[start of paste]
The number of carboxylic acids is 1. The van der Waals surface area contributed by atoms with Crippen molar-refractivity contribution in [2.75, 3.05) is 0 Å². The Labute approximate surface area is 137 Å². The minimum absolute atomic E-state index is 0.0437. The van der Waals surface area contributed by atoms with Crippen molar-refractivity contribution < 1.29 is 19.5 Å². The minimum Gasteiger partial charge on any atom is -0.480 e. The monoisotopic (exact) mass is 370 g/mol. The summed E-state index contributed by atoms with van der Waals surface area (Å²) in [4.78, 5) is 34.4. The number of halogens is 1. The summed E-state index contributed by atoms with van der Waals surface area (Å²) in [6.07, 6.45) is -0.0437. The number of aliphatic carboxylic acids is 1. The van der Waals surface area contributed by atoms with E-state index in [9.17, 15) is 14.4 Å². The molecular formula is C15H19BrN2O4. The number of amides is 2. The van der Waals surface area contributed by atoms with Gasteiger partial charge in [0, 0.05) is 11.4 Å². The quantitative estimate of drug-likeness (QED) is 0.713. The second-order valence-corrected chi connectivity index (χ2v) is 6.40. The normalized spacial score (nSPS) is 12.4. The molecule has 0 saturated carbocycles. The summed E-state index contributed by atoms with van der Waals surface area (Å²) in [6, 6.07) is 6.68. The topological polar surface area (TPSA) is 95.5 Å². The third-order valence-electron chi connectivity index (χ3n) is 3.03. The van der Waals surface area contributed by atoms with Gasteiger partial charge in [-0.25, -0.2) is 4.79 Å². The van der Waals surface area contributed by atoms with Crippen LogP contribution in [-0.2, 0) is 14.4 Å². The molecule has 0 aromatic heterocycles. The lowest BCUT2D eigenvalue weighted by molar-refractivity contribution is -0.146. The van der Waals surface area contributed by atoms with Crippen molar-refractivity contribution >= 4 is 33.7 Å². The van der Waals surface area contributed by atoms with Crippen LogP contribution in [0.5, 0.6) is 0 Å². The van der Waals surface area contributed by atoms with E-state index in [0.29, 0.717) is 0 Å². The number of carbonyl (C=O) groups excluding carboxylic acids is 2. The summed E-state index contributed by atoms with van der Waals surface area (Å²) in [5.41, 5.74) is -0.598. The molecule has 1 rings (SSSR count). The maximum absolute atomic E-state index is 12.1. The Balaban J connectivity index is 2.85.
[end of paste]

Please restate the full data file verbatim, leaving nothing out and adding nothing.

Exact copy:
The number of carboxylic acids is 1. The van der Waals surface area contributed by atoms with Crippen molar-refractivity contribution in [2.75, 3.05) is 0 Å². The Labute approximate surface area is 137 Å². The minimum absolute atomic E-state index is 0.0437. The van der Waals surface area contributed by atoms with Crippen molar-refractivity contribution < 1.29 is 19.5 Å². The minimum Gasteiger partial charge on any atom is -0.480 e. The monoisotopic (exact) mass is 370 g/mol. The summed E-state index contributed by atoms with van der Waals surface area (Å²) in [4.78, 5) is 34.4. The number of halogens is 1. The summed E-state index contributed by atoms with van der Waals surface area (Å²) in [6.07, 6.45) is -0.0437. The number of aliphatic carboxylic acids is 1. The van der Waals surface area contributed by atoms with E-state index in [9.17, 15) is 14.4 Å². The molecular formula is C15H19BrN2O4. The number of amides is 2. The van der Waals surface area contributed by atoms with Gasteiger partial charge in [0, 0.05) is 11.4 Å². The quantitative estimate of drug-likeness (QED) is 0.713. The second-order valence-corrected chi connectivity index (χ2v) is 6.40. The normalized spacial score (nSPS) is 12.4. The molecule has 0 saturated carbocycles. The summed E-state index contributed by atoms with van der Waals surface area (Å²) in [6, 6.07) is 6.68. The topological polar surface area (TPSA) is 95.5 Å². The third-order valence-electron chi connectivity index (χ3n) is 3.03. The van der Waals surface area contributed by atoms with Gasteiger partial charge in [-0.25, -0.2) is 4.79 Å². The van der Waals surface area contributed by atoms with Crippen LogP contribution in [-0.2, 0) is 14.4 Å². The molecule has 0 aromatic heterocycles. The lowest BCUT2D eigenvalue weighted by molar-refractivity contribution is -0.146. The van der Waals surface area contributed by atoms with Crippen molar-refractivity contribution >= 4 is 33.7 Å². The van der Waals surface area contributed by atoms with Crippen LogP contribution in [0.5, 0.6) is 0 Å². The van der Waals surface area contributed by atoms with E-state index in [0.29, 0.717) is 0 Å². The number of carbonyl (C=O) groups excluding carboxylic acids is 2. The summed E-state index contributed by atoms with van der Waals surface area (Å²) in [5.41, 5.74) is -0.598. The molecule has 1 rings (SSSR count). The maximum absolute atomic E-state index is 12.1. The Balaban J connectivity index is 2.85.